Well, obviously. It's always struck me as obvious common sense to murder anyone who tries blackmailing you over something you can't shrug off. If it's a serious enough matter that you have to comply, then they'll never stop biting. Best to nip it in the bud immediately.
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Old 2nd April 2020, 06:08 PM   #94
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Originally Posted by TragicMonkey View Post
Well, obviously. It's always struck me as obvious common sense to murder anyone who tries blackmailing you over something you can't shrug off. If it's a serious enough matter that you have to comply, then they'll never stop biting. Best to nip it in the bud immediately.
Ooh. I wasn't thinking of murder. Just hitting a couple of foul balls.
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Old 4th April 2020, 03:00 PM   #95
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This landlord aiming for a Good Bastards Club membership won't have any problems: https://www.nbcnews.com/news/us-news...ybody-n1176736
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Old 5th April 2020, 07:11 PM   #96
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Whatever happened to the 7thAmendment to the US Constitution? Apparently it's been suspended?
(as have all the other 9 in the Bill of Rights, with the exception of the 3rdAmendment)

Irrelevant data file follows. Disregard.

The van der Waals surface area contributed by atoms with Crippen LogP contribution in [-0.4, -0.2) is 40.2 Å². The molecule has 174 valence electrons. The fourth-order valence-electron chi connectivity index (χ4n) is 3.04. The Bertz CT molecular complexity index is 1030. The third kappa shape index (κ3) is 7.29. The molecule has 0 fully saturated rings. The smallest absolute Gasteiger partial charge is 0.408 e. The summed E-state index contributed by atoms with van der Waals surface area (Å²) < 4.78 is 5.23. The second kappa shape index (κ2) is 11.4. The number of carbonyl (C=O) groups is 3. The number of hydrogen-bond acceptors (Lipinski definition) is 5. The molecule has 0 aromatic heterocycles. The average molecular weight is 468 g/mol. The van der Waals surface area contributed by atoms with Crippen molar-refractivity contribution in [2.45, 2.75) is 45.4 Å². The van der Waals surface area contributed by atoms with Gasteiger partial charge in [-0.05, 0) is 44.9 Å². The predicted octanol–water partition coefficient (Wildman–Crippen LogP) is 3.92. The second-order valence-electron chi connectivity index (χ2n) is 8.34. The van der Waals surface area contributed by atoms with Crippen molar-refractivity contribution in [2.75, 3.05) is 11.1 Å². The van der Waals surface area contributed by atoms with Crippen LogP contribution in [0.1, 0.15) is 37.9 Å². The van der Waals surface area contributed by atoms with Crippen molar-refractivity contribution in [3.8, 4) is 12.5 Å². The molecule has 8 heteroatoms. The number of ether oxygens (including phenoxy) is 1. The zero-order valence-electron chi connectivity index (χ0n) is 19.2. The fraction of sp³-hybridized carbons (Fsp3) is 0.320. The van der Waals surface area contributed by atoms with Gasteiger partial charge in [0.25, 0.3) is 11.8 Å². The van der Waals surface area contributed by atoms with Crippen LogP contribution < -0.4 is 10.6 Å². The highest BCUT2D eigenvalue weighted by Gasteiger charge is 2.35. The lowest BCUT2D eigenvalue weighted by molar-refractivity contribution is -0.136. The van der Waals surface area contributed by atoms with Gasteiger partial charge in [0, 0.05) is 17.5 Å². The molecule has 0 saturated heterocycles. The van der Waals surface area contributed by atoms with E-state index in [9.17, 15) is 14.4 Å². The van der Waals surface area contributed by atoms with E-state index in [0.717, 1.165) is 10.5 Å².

Just noting.
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Old 5th April 2020, 07:36 PM   #97
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Originally Posted by webfusion View Post
Whatever happened to the 7thAmendment to the US Constitution? Apparently it's been suspended?
(as have all the other 9 in the Bill of Rights, with the exception of the 3rdAmendment)

Just noting.

What do you think is the relevance here? A tenant either paid his rent or didn't. There isn't a complicated question of law. And the Seventh Amendment doesn't necessarily apply to states or localities.
Quote:
Unlike most of the provisions of the Bill of Rights, the Seventh Amendment has never been applied to the states. The Supreme Court stated in Walker v. Sauvinet (1875), Minneapolis & St. Louis Railroad v. Bombolis (1916) and Hardware Dealers' Mut. Fire Ins. Co. of Wisconsin v. Glidden Co. (1931) that states were not required to provide jury trials in civil cases.[17] Nonetheless, most states voluntarily guarantee the right to a civil jury trial,[18] and they must do so in certain state court cases that are decided under federal law.[19]
https://en.wikipedia.org/wiki/Sevent...s_Constitution
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Old 5th April 2020, 08:27 PM   #98